Have you got a cupboard full of dried herbs you rarely use? Owning them might make you feel like a culinary genius but the benefits of herbs don't end there. These little pots can also work wonders for improving health, skin and hair.
Susan Curtis, the Natural Health Director at Neal's Yard Remedies, says: "When used with common sense, herbal remedies are a safe and effective form of home help."
From aiding colds to treating stomach ache, these kitchen staples can be added to hot water to make soothing infusions.
Want to know which herb does what? Find out the benefits of five everyone can get their hands on below. However, as Curtis warns, "some herbs are not suitable for everyone or at every stage of life - if in any doubt, you should always consult a medical practitioner."
As well as being an excellent herb for cooking, thyme is a great soother for those who suffer from regular coughs and breathing problems. "It is mainly used as an expectorant and antiseptic for the lungs to clear productive coughs and infections, while the essential oil is used in aromatherapy," says Curtis. The oil can be diluted and mixed with honey to make a cough syrup or as a mouthwash to treat sore throats. In addition, a recent study found it provides more effective relief from period pain than ibuprofen.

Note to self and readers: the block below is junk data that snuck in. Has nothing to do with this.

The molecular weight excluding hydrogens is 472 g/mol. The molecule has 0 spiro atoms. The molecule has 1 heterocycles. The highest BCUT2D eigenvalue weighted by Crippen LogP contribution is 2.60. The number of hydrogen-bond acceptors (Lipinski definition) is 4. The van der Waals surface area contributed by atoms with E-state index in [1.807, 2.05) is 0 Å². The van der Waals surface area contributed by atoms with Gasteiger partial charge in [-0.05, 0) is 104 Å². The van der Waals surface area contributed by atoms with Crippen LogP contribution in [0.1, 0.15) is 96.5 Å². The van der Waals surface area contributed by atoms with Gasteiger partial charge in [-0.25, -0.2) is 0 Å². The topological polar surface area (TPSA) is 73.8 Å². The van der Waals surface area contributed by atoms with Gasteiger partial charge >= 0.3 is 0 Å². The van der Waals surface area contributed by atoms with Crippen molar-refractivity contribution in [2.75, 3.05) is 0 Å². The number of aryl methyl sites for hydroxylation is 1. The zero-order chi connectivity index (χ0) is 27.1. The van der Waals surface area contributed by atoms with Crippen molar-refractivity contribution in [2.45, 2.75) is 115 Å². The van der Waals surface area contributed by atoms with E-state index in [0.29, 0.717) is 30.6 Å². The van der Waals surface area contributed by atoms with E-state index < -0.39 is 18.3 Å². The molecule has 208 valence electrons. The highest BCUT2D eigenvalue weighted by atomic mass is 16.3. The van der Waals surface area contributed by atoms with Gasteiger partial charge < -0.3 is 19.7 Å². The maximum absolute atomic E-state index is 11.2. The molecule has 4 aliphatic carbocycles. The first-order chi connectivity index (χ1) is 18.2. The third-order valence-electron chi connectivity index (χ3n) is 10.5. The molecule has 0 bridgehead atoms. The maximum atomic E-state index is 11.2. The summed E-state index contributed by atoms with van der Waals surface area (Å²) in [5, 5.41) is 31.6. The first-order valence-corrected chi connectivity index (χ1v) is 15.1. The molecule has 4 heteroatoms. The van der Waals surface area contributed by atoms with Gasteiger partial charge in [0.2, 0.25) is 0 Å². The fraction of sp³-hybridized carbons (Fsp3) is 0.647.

Suffer from digestion problems? Curtis recommends using dried rosemary to make an infusion for drinking after meals. Rosemary oil also does wonders for circulation and can be also used as a massage rub to release tension and headaches.
Peppermint is most commonly used in oil form for its distinctive scent and flavor. However, one of the easiest ways to reap the digestive and antiseptic benefits of mint is by adding fresh leaves to water for a healthy coffee substitute. It can also be used in spray form as an insect repellent and is brilliant at cooling the skin during the warmer summer months.
Rich in antioxidants and vitamin K (important for blood-clotting and bone strength), the medicinal benefits of sage include relieving stomach pain, reducing sweating and improving memory. Curtis' top tip? Dilute the dried leaves in water to make a hair rinse - it can help to get rid of dandruff and add colour to lacklustre locks.
Loved for its warm, peppery flavour, tumeric has traditionally been used as an anti-inflammatory ingredient in Chinese medicine. It can also be called upon to relieve indigestion, nausea, period pain and arthritic problems. One of the easiest ways to add more to your diet? Tumeric tea - just add the ground powder to a cup of boiling water and leave to cool. Add honey or lemon to taste.
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